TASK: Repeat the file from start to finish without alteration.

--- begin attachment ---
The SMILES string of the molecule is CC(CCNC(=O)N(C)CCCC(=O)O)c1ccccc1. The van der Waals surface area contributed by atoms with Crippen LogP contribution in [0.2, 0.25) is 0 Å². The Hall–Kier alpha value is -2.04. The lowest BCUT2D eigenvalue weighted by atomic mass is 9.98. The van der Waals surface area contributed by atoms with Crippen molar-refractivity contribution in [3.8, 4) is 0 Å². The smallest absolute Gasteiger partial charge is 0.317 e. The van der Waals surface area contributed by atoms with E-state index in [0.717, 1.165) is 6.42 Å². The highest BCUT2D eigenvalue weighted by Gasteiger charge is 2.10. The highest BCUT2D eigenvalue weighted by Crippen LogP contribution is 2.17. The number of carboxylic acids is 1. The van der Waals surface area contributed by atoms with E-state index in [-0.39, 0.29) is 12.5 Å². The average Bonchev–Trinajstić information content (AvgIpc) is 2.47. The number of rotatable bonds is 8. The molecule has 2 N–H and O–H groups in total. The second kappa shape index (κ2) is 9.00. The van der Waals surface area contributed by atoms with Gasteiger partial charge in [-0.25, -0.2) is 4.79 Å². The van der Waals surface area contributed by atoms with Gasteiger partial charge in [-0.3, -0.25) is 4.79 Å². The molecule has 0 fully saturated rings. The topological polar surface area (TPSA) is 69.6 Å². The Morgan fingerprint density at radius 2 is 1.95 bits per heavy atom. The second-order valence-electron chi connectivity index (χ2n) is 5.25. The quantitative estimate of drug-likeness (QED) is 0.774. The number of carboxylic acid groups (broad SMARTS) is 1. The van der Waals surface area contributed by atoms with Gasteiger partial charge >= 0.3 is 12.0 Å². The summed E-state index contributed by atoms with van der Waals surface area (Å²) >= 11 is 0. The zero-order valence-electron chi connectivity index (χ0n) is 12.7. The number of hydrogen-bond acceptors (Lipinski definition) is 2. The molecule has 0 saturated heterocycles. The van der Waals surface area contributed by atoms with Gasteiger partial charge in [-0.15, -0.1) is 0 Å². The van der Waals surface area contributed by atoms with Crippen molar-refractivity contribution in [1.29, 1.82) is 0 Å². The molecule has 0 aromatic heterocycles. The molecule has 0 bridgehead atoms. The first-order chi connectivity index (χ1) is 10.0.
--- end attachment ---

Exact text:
The SMILES string of the molecule is CC(CCNC(=O)N(C)CCCC(=O)O)c1ccccc1. The van der Waals surface area contributed by atoms with Crippen LogP contribution in [0.2, 0.25) is 0 Å². The Hall–Kier alpha value is -2.04. The lowest BCUT2D eigenvalue weighted by atomic mass is 9.98. The van der Waals surface area contributed by atoms with Crippen molar-refractivity contribution in [3.8, 4) is 0 Å². The smallest absolute Gasteiger partial charge is 0.317 e. The van der Waals surface area contributed by atoms with E-state index in [0.717, 1.165) is 6.42 Å². The highest BCUT2D eigenvalue weighted by Gasteiger charge is 2.10. The highest BCUT2D eigenvalue weighted by Crippen LogP contribution is 2.17. The number of carboxylic acids is 1. The van der Waals surface area contributed by atoms with E-state index in [-0.39, 0.29) is 12.5 Å². The average Bonchev–Trinajstić information content (AvgIpc) is 2.47. The number of rotatable bonds is 8. The molecule has 2 N–H and O–H groups in total. The second kappa shape index (κ2) is 9.00. The van der Waals surface area contributed by atoms with Gasteiger partial charge in [-0.25, -0.2) is 4.79 Å². The van der Waals surface area contributed by atoms with Gasteiger partial charge in [-0.3, -0.25) is 4.79 Å². The molecule has 0 fully saturated rings. The topological polar surface area (TPSA) is 69.6 Å². The Morgan fingerprint density at radius 2 is 1.95 bits per heavy atom. The second-order valence-electron chi connectivity index (χ2n) is 5.25. The quantitative estimate of drug-likeness (QED) is 0.774. The number of carboxylic acid groups (broad SMARTS) is 1. The van der Waals surface area contributed by atoms with Gasteiger partial charge >= 0.3 is 12.0 Å². The summed E-state index contributed by atoms with van der Waals surface area (Å²) >= 11 is 0. The zero-order valence-electron chi connectivity index (χ0n) is 12.7. The number of hydrogen-bond acceptors (Lipinski definition) is 2. The molecule has 0 saturated heterocycles. The van der Waals surface area contributed by atoms with Gasteiger partial charge in [-0.15, -0.1) is 0 Å². The van der Waals surface area contributed by atoms with Crippen molar-refractivity contribution in [1.29, 1.82) is 0 Å². The molecule has 0 aromatic heterocycles. The molecule has 0 bridgehead atoms. The first-order chi connectivity index (χ1) is 10.0.